Bridesmaid and Best Man
Electronic mail message from Judy A. Remmick-Hubert
In ancient times, protection was needed to protect
the bride and groom from other tribes who might invade.
In Roman times, it was the tradition that unmarried
men escorted the bride to the wedding and married men escort the
bride and groom to their new home.
These married men carried vessels of gold and silver....
Digging around superstition, I found that a bridesmaid
dressed in a costume similar to the bride to confuse the evil spirits
that were eager to harm the young bride. Same was true with the
best man, he, too, dressed as the groom to protect him.
The evil spirits truly hovered around our German
ancestors and this was there tradition through the dark ages.
Added to the costume to display the differences between
bride and groom and the bridesmaid and best man came with small
changes through the ages. It is interesting to see how our German
ancestors came to copy many cultures.
The Oriental weddings such as the use of flowers
such as the bachelor button.... The Greeks wore white....A June
wedding from the Romans....
How many have said this little verse:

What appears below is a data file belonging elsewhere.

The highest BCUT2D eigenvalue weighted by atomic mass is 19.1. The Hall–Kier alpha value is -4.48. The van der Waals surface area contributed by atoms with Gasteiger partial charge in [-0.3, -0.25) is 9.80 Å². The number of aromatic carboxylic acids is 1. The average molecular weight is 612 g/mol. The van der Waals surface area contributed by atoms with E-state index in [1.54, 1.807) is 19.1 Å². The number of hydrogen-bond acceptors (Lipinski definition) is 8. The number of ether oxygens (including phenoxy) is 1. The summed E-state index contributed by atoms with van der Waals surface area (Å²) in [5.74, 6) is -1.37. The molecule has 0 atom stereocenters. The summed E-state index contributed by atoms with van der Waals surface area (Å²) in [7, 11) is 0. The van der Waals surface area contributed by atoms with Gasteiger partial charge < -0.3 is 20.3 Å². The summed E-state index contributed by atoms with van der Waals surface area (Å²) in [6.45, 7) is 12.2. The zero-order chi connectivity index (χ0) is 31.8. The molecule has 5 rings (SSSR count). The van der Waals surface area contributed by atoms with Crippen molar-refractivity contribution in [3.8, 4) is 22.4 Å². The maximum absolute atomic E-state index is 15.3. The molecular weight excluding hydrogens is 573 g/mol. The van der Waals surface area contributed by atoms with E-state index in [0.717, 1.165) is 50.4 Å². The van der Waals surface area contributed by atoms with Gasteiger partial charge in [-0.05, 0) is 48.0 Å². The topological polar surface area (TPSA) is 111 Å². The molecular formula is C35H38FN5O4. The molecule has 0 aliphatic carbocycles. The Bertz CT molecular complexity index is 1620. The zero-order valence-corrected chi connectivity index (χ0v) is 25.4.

"Something old, something new, something borrowed,
The old and new part seemed to have originated in
England. The "borrowed" is pulled out of very ancient times and
it was gold which was "borrowed", a jewel from a relative..... Gold
was the symbol of the sun..... which was believed the source of
Orange blossoms in a wreath came from Saracerns and
the Crusaders brought this idea back to Europe.... The orange tree
is an evergreen which equaled "everlasting life". The wealthy could
afford such finery.
The Anglo-Saxons, Greeks and Romans had used wreaths
of corn and wheat for the emblem of fertility.
To protect the bride from the "evil eye" a bridal
veil was used and another tradition from the orient. Some think
it's from the Purdah custom which forbide men from seeing the face
of an unmarried woman...
It was often the tradition for a woman to wear a
veil of a woman who had a happy marriage.
Let's hear your own traditions handed down through
your own families.